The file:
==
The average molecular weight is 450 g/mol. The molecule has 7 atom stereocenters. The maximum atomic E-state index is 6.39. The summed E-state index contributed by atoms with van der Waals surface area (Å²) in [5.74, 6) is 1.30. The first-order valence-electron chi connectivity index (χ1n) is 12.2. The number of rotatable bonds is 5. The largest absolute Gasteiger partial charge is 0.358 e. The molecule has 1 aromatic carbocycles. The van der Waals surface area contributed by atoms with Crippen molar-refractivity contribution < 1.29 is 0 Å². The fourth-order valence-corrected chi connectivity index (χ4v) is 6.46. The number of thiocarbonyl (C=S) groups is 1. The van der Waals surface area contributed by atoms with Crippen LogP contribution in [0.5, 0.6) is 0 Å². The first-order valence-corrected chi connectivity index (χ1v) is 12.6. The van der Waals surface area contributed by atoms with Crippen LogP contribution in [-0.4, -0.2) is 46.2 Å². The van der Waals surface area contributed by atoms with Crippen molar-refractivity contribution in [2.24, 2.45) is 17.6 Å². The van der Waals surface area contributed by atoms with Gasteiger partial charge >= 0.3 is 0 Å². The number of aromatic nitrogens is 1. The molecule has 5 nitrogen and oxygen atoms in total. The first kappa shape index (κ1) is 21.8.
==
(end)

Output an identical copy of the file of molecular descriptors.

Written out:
The average molecular weight is 450 g/mol. The molecule has 7 atom stereocenters. The maximum atomic E-state index is 6.39. The summed E-state index contributed by atoms with van der Waals surface area (Å²) in [5.74, 6) is 1.30. The first-order valence-electron chi connectivity index (χ1n) is 12.2. The number of rotatable bonds is 5. The largest absolute Gasteiger partial charge is 0.358 e. The molecule has 1 aromatic carbocycles. The van der Waals surface area contributed by atoms with Crippen molar-refractivity contribution < 1.29 is 0 Å². The fourth-order valence-corrected chi connectivity index (χ4v) is 6.46. The number of thiocarbonyl (C=S) groups is 1. The van der Waals surface area contributed by atoms with Crippen LogP contribution in [0.5, 0.6) is 0 Å². The first-order valence-corrected chi connectivity index (χ1v) is 12.6. The van der Waals surface area contributed by atoms with Crippen LogP contribution in [-0.4, -0.2) is 46.2 Å². The van der Waals surface area contributed by atoms with Crippen molar-refractivity contribution in [2.24, 2.45) is 17.6 Å². The van der Waals surface area contributed by atoms with Gasteiger partial charge >= 0.3 is 0 Å². The number of aromatic nitrogens is 1. The molecule has 5 nitrogen and oxygen atoms in total. The first kappa shape index (κ1) is 21.8.